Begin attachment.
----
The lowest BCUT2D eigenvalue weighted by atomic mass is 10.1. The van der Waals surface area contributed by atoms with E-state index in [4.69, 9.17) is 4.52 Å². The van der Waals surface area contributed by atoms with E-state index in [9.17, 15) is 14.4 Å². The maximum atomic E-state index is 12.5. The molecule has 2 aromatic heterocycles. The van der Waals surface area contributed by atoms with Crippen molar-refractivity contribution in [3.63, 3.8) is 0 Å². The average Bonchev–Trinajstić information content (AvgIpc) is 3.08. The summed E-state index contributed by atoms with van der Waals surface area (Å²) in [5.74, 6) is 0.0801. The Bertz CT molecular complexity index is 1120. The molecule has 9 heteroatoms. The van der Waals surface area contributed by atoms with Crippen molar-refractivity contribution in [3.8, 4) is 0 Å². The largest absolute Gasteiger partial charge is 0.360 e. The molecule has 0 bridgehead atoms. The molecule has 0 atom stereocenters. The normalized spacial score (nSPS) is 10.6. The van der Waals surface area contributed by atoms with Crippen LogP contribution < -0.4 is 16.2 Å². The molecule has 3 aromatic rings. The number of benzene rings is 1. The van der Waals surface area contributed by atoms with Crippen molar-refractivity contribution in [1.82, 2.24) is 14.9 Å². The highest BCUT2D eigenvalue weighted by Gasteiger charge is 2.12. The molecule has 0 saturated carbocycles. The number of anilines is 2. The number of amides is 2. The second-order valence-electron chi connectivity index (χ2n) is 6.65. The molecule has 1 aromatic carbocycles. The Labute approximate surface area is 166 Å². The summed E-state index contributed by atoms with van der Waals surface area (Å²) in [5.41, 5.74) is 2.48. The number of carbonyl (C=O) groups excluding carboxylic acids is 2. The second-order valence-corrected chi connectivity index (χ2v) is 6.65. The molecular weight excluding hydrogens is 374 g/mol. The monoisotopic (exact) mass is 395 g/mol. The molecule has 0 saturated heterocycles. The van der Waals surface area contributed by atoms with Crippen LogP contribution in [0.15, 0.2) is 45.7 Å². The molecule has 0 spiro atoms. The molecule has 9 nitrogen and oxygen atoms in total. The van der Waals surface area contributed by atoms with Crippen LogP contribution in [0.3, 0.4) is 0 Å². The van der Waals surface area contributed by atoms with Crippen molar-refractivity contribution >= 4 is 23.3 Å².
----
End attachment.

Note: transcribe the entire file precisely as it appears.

The lowest BCUT2D eigenvalue weighted by atomic mass is 10.1. The van der Waals surface area contributed by atoms with E-state index in [4.69, 9.17) is 4.52 Å². The van der Waals surface area contributed by atoms with E-state index in [9.17, 15) is 14.4 Å². The maximum atomic E-state index is 12.5. The molecule has 2 aromatic heterocycles. The van der Waals surface area contributed by atoms with Crippen molar-refractivity contribution in [3.63, 3.8) is 0 Å². The average Bonchev–Trinajstić information content (AvgIpc) is 3.08. The summed E-state index contributed by atoms with van der Waals surface area (Å²) in [5.74, 6) is 0.0801. The Bertz CT molecular complexity index is 1120. The molecule has 9 heteroatoms. The van der Waals surface area contributed by atoms with Crippen molar-refractivity contribution in [3.8, 4) is 0 Å². The largest absolute Gasteiger partial charge is 0.360 e. The molecule has 0 bridgehead atoms. The molecule has 0 atom stereocenters. The normalized spacial score (nSPS) is 10.6. The van der Waals surface area contributed by atoms with Crippen LogP contribution < -0.4 is 16.2 Å². The molecule has 3 aromatic rings. The number of benzene rings is 1. The van der Waals surface area contributed by atoms with Crippen molar-refractivity contribution in [1.82, 2.24) is 14.9 Å². The highest BCUT2D eigenvalue weighted by Gasteiger charge is 2.12. The molecule has 0 saturated carbocycles. The number of anilines is 2. The number of amides is 2. The second-order valence-electron chi connectivity index (χ2n) is 6.65. The molecule has 1 aromatic carbocycles. The Labute approximate surface area is 166 Å². The summed E-state index contributed by atoms with van der Waals surface area (Å²) in [5.41, 5.74) is 2.48. The number of carbonyl (C=O) groups excluding carboxylic acids is 2. The second-order valence-corrected chi connectivity index (χ2v) is 6.65. The molecular weight excluding hydrogens is 374 g/mol. The monoisotopic (exact) mass is 395 g/mol. The molecule has 0 saturated heterocycles. The van der Waals surface area contributed by atoms with Crippen LogP contribution in [0.15, 0.2) is 45.7 Å². The molecule has 0 spiro atoms. The molecule has 9 nitrogen and oxygen atoms in total. The van der Waals surface area contributed by atoms with Crippen LogP contribution in [0.3, 0.4) is 0 Å². The van der Waals surface area contributed by atoms with Crippen molar-refractivity contribution >= 4 is 23.3 Å².